Can Pandora and Ticketfly Create Advertising that Works?
I was hired to help The Paramount Center for the Arts with brand, web, sponsorships, and really anything I could do to jumpstart this amazing theatre downtown. I felt great about the prospects of a brand refresh and laying down some guidelines, amplifying social, etc. But when it came to the website, I was a little skeptical because I was to be the Creative Director and someone else would be actually pushing the pixels.
You see, Paramount Bristol (a new, easier to remember “shorthand” name), hired Ticketfly to handle their ticketing and as part of the deal, they would be providing a website that was integrated into their event management system.
I’ve just completed the whole on-boarding process, gotten to know a few folks over there and have a moment to look ahead and start to figure out how to push their platform to the limit and get the most bang for our buck.
Overall, I was very impressed with the Ticketfly team. Their software is pretty nice, especially on the ticketing side, but in terms of web content and our WordPress website, well, it was a little bumpy. They had to hire a third party firm to design and build our site and at the end they ran into some problems. Interestingly, this may be an opportunity for Camellia Digital because if Cam was involved on the implementation side, it would have been a breeze.
We’ll see about that later… but today I mainly wanted to mention something that Cam pointed out that I (shamefully) had no clue about.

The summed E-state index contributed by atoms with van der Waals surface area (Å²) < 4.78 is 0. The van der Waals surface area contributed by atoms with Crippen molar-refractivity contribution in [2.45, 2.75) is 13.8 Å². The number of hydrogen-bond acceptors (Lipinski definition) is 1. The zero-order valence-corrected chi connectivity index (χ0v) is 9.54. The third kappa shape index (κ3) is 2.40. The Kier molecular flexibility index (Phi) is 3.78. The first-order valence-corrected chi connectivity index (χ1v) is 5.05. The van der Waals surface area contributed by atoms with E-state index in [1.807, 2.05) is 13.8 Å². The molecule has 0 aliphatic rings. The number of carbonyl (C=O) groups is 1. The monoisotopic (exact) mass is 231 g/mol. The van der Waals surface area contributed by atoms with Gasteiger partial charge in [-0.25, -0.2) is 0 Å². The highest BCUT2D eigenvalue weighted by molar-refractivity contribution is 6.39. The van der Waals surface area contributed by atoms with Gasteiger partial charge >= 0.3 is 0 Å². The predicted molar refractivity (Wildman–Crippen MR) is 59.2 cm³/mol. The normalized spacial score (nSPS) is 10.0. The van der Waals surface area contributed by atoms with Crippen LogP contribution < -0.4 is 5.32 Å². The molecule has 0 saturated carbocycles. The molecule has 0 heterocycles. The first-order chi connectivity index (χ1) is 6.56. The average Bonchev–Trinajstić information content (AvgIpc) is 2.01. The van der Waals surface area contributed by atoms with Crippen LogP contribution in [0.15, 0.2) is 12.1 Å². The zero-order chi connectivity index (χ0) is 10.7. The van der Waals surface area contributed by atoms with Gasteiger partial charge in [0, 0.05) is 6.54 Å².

Pandora bought Ticketfly for $450 million last October.
HEY, to be fair, no one at Ticketly has ever mentioned this.
As I’m poking around with their built-in marketing tools (as I expected, nothing is automagic in real life; you have to do the work if you want it done correctly), nowhere do I see a Pandora Button.
This is about to change.
Pandora and Ticketfly may be on to something and I can’t wait to buy it.
I’ve been using Pandora forever. In fact, I’m very proud of one of my stations called “Grrls” that has been carefully pruned such that no male vocalists appear (anymore. mostly.). This took literally years. Pandora is a great and beloved product, in spite of the terrible ads. I think Pandora fans have justifiably wrung their hands a bit wondering if the service can survive a hotly competitive market for streaming music.
That’s where Ticketfly comes to the rescue.
As far as I can glean, the plan is to advertise live music events to Pandora listeners that might interest them based on their preferences. For example, we just had Colin Hay of Men-at-Work fame perform at Paramount Bristol. Had the “Pandora Button” existed in Ticketfly, I could mash it, upload a 30-second (radio) spot, and POOF everyone within 100 miles who liked Colin Hay - or even similar artists - would start hearing my ad for the show!
It’s kind of genius. Perhaps the Pandora’s Box of venue marketing…